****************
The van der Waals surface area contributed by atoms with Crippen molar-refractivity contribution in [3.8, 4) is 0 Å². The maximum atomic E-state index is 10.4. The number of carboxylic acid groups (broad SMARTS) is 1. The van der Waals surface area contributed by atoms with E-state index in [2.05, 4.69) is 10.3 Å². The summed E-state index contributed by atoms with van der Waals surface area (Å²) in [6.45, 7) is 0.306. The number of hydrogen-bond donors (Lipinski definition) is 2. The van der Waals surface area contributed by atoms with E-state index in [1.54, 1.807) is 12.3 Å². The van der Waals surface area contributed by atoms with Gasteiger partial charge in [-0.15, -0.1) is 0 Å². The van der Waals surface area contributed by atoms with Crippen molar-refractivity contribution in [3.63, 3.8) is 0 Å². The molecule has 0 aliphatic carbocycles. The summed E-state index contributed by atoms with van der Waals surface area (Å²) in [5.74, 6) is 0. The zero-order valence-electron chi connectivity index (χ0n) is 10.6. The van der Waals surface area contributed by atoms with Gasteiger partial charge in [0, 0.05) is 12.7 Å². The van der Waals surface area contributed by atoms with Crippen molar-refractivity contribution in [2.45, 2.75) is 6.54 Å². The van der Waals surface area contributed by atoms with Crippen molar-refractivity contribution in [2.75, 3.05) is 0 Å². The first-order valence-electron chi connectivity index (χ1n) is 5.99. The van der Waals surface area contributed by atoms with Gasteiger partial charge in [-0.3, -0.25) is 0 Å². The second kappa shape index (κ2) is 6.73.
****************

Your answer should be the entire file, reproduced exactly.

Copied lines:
The van der Waals surface area contributed by atoms with Crippen molar-refractivity contribution in [3.8, 4) is 0 Å². The maximum atomic E-state index is 10.4. The number of carboxylic acid groups (broad SMARTS) is 1. The van der Waals surface area contributed by atoms with E-state index in [2.05, 4.69) is 10.3 Å². The summed E-state index contributed by atoms with van der Waals surface area (Å²) in [6.45, 7) is 0.306. The number of hydrogen-bond donors (Lipinski definition) is 2. The van der Waals surface area contributed by atoms with E-state index in [1.54, 1.807) is 12.3 Å². The van der Waals surface area contributed by atoms with Gasteiger partial charge in [-0.15, -0.1) is 0 Å². The van der Waals surface area contributed by atoms with Crippen molar-refractivity contribution in [3.63, 3.8) is 0 Å². The molecule has 0 aliphatic carbocycles. The summed E-state index contributed by atoms with van der Waals surface area (Å²) in [5.74, 6) is 0. The zero-order valence-electron chi connectivity index (χ0n) is 10.6. The van der Waals surface area contributed by atoms with Gasteiger partial charge in [0, 0.05) is 12.7 Å². The van der Waals surface area contributed by atoms with Crippen molar-refractivity contribution in [2.45, 2.75) is 6.54 Å². The van der Waals surface area contributed by atoms with Crippen molar-refractivity contribution in [2.75, 3.05) is 0 Å². The first-order valence-electron chi connectivity index (χ1n) is 5.99. The van der Waals surface area contributed by atoms with Gasteiger partial charge in [-0.3, -0.25) is 0 Å². The second kappa shape index (κ2) is 6.73.